by Xinhua writer Cheng Zhiliang
BEIJING, Sept. 24 (Xinhua) -- Anti-Japan protests ebbed in China over the past few days and those responsible for vandalism are being wanted by police, in sharp contrast to a series of provocative moves taken by Japan.
Japanese Prime Minister Yoshihiko Noda headed for New York on Monday to attend the annual meeting of the United Nations (UN) General Assembly, at which he will urge for implementation of the principle of rule of law over territorial disputes.
Before Noda's trip, Tokyo witnessed a mass anti-China demonstration on Saturday, involving thousands of right-wing activists.
However, Noda's call for rule of law is groundless and defies the international order after World War II, by going against the arrangements for Japan set by the Cairo Declaration and the Potsdam Proclamation.
The Cairo Declaration in 1943 said that all the territories Japan had stolen from China, such as northeast China, Taiwan and the Penghu Islands shall be restored to China.
The Potsdam Proclamation, issued in 1945, stipulated, "The terms of the Cairo declaration shall be carried out and Japanese sovereignty shall be limited to the islands of Honshu, Hokkaido, Kyushu, Shikoku and such minor islands as we determine."
However, the United States, through backroom deals, illegally transferred the Diaoyu Islands to Japan when it signed the Okinawa Reversion Agreement with Japan in 1971. China has never accepted it.
If the Japanese authorities really respected the rule of law, it should not have "purchased" the Diaoyu Islands in the first place.
The question now lies in that whether Japan, a nation defeated in the world's anti-fascist war, recognizes the Potsdam Proclamation and the Cairo Declaration, or will it choose to defy the international order.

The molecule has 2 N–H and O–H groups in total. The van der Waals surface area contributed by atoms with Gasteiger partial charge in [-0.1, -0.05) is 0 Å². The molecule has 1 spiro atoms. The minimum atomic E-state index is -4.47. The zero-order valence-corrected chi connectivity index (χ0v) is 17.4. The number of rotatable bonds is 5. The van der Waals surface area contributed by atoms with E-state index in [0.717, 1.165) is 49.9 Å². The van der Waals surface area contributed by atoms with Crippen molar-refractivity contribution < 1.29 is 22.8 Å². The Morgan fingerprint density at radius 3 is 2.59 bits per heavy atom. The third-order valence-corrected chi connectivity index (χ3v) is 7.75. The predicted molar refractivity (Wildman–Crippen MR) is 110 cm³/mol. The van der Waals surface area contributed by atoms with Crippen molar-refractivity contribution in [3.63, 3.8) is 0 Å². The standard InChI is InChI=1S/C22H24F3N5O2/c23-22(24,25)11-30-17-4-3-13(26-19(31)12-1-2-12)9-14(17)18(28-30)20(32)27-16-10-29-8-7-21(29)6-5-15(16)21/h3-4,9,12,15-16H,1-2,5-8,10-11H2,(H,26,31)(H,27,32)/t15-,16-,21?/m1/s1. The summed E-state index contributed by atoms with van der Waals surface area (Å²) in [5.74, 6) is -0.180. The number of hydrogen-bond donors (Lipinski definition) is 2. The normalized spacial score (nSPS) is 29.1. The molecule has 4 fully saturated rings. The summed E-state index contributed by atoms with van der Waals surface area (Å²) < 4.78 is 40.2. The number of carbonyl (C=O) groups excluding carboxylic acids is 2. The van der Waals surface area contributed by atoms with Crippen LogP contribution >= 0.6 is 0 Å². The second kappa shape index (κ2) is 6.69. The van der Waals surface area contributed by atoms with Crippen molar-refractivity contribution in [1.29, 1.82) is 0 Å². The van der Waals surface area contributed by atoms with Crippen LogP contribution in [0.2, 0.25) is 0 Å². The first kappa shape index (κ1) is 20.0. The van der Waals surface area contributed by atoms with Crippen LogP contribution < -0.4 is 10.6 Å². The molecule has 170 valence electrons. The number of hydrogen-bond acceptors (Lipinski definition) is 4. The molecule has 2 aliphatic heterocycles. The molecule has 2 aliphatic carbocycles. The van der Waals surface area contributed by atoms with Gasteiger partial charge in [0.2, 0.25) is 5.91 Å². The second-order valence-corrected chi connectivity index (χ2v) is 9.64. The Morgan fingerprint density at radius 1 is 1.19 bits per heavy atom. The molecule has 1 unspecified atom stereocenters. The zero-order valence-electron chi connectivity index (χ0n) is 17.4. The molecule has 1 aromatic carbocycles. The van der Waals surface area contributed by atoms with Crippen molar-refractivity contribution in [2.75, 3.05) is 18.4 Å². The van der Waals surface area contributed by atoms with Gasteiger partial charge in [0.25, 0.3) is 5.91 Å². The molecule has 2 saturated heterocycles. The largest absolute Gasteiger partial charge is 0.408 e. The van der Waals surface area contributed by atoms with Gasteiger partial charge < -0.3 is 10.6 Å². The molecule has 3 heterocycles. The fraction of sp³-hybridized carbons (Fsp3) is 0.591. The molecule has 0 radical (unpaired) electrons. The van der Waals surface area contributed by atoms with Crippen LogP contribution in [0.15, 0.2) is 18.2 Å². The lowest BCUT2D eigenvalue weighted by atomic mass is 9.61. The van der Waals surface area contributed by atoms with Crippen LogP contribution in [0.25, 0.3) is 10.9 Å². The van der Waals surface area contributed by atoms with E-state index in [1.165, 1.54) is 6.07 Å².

Japan cannot solve its territorial disputes with China over the Diaoyu Islands without thorough and critical examination of its aggression during World War II, German broadcaster Deutschlandradio said in a commentary over the weekend.
Japan still has not confessed its militaristic past as it glosses over its wartime atrocities in China, says the commentary.
Meanwhile, China signaled its goodwill to solve issues concerning the Diaoyu Islands through dialogues and negotiations, although it is angered by Japan's infringement upon its sovereignty.
China has been urging Japan to return to the track of dialogue and negotiation, said China's Foreign Ministry spokesman Hong Lei on Thursday.
As for a question on whether China will offer compensation for some Japanese enterprises' losses incurred during anti-Japan demonstrations and protests in China, Hong said relevant cases will be handled appropriately.
China's goodwill and restraint will not be ignored for nothing.Relations between China and Japan fell to their lowest point in years since Japan's "purchase" and "nationalization" of the Diaoyu Islands. It is time for Japan to repent over its invasive acts, from the World War II to the recent "purchase" of Diaoyu Islands.